Save time by starting with the right template for your residential project specification. A specification is a simplified listing of all the materials, expectations, standards and performance criteria for your project. It lists, in detail, all the information that the drawings aren't able to. This is the outline specification I use as the starting point for all my residential architecture projects at 30X40 Design Workshop.
- 27-page Residential Architecture Outline Specification Template
- Microsoft Word (.doc/.docx) Formats Included
- Template includes Embedded Styles so it's easy to change fonts + formats
- Swap in your Logo for the Placeholder in the Header
- Fully customizable + editable to your standards
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What are Specifications?
Architectural Specifications form an important part of the Contract Documents; they describe - with specificity - aspects of the work that the drawings can't. This specification has been carefully crafted, revised and developed over many years in my studio. As building science, new materials, and best practices evolve this base specification template I've updated this template.
You can use this as the foundation and starting point for creating your own custom set of specifications, tailored to your practice and standards. Because my practice is focused on residential architecture, this document has been designed to be used for light wood construction and covers residential scope and scale projects.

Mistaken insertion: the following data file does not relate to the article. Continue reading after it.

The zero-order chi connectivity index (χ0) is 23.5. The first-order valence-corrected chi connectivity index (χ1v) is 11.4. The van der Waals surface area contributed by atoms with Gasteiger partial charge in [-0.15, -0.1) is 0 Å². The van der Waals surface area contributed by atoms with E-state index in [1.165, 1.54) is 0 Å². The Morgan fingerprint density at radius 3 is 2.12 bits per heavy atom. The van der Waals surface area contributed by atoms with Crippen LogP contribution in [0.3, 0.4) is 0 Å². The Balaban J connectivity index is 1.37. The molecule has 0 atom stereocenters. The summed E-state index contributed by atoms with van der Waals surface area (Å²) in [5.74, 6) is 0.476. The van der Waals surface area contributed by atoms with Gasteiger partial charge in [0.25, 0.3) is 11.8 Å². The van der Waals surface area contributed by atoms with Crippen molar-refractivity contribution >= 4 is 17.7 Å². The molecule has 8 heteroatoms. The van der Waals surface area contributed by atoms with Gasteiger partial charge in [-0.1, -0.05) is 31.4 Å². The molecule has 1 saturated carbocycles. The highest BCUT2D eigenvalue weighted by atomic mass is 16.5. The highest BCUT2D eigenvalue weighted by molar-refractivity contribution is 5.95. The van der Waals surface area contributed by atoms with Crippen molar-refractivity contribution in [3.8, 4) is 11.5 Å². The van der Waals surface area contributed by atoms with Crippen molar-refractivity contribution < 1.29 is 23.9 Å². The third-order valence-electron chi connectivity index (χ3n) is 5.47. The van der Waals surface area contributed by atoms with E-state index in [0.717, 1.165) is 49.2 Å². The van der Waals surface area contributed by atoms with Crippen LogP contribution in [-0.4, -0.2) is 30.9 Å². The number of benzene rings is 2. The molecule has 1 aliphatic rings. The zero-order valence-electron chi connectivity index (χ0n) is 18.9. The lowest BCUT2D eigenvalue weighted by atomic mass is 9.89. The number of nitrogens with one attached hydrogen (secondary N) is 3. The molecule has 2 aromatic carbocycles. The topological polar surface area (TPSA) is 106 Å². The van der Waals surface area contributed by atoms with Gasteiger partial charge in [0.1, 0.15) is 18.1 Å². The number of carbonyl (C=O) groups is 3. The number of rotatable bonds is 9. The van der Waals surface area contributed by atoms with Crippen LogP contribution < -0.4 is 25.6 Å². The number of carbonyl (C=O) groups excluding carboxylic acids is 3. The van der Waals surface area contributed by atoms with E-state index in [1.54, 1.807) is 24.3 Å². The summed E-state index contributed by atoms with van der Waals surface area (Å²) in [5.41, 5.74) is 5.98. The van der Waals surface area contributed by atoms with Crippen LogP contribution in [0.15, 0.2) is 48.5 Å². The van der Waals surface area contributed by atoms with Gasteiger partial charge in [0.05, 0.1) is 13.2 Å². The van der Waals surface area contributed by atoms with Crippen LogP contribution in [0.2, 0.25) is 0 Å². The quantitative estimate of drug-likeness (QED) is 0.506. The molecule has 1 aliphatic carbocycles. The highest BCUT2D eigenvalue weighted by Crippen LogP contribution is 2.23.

These are NOT 3-part specifications, they are outline specifications, meaning they're general in nature and describe systems, reference some manufacturer's + products, materials + thicknesses. Some aspects of the work are described in general terms using performance requirements. For example: how a structure is expected to perform during a blower door test. You'll want to review this document carefully and tailor it to your needs, treating it as a template for crafting your own personalized version.
Why do you need them?
Specifications include references to aspects of the work it would be difficult or impossible to include in your drawing set. They cover information and details you might not have thought to include as well. They complement the drawings and make the pricing or bidding process more efficient ensuring you're left nothing to chance or for someone else to decide for you. They're part of making sure you have a complete project and accurate pricing.
Divisions Included (CSI)
- Division 1 - General Requirements
- Division 2 - Site Construction
- Division 3 - Concrete
- Division 4 - Masonry
- Division 5 - Metals
- Division 6 - Wood + Plastics
- Division 7 - Thermal + Moisture Protection
- Division 8 - Doors, Windows + Hardware
- Division 9 - Finishes
- Division 10 - Specialties
- Division 11 - Equipment
- Division 12 - Furnishings (Limited Information)
- Division 13 - Special Construction
- Division 14 - Conveying Systems (No Information)
- Division 15 - Mechanical Systems + Plumbing
- Division 16 - Electrical
These will save you time and provide the foundation you need to build your design business on. They can be treated as an expense to invoice through your project, or as a general business expense.*
*Please consult your tax advisor for details.